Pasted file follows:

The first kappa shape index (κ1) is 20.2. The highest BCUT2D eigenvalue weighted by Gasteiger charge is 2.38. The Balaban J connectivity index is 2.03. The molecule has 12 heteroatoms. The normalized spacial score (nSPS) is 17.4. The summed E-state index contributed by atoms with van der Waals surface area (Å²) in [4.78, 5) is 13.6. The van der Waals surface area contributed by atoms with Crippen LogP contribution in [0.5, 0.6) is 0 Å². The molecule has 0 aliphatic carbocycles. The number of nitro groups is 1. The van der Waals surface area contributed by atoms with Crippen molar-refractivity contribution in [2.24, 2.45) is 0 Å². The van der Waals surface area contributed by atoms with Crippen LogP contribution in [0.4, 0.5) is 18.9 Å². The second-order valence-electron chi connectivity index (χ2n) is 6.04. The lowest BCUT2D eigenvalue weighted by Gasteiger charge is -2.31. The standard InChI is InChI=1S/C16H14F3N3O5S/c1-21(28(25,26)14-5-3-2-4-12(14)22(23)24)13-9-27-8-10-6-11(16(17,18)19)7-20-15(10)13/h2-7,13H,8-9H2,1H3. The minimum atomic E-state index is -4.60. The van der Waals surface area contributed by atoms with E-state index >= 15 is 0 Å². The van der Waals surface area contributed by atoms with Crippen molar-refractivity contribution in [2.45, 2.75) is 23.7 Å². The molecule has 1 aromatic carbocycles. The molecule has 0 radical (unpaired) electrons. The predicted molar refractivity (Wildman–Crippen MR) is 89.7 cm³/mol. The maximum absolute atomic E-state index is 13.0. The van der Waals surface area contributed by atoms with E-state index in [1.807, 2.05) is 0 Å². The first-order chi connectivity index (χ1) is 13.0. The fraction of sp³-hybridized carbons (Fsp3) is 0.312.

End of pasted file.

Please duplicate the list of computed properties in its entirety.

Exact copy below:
The first kappa shape index (κ1) is 20.2. The highest BCUT2D eigenvalue weighted by Gasteiger charge is 2.38. The Balaban J connectivity index is 2.03. The molecule has 12 heteroatoms. The normalized spacial score (nSPS) is 17.4. The summed E-state index contributed by atoms with van der Waals surface area (Å²) in [4.78, 5) is 13.6. The van der Waals surface area contributed by atoms with Crippen LogP contribution in [0.5, 0.6) is 0 Å². The molecule has 0 aliphatic carbocycles. The number of nitro groups is 1. The van der Waals surface area contributed by atoms with Crippen molar-refractivity contribution in [2.24, 2.45) is 0 Å². The van der Waals surface area contributed by atoms with Crippen LogP contribution in [0.4, 0.5) is 18.9 Å². The second-order valence-electron chi connectivity index (χ2n) is 6.04. The lowest BCUT2D eigenvalue weighted by Gasteiger charge is -2.31. The standard InChI is InChI=1S/C16H14F3N3O5S/c1-21(28(25,26)14-5-3-2-4-12(14)22(23)24)13-9-27-8-10-6-11(16(17,18)19)7-20-15(10)13/h2-7,13H,8-9H2,1H3. The minimum atomic E-state index is -4.60. The van der Waals surface area contributed by atoms with E-state index >= 15 is 0 Å². The van der Waals surface area contributed by atoms with Crippen molar-refractivity contribution in [2.45, 2.75) is 23.7 Å². The molecule has 1 aromatic carbocycles. The molecule has 0 radical (unpaired) electrons. The predicted molar refractivity (Wildman–Crippen MR) is 89.7 cm³/mol. The maximum absolute atomic E-state index is 13.0. The van der Waals surface area contributed by atoms with E-state index in [1.807, 2.05) is 0 Å². The first-order chi connectivity index (χ1) is 13.0. The fraction of sp³-hybridized carbons (Fsp3) is 0.312.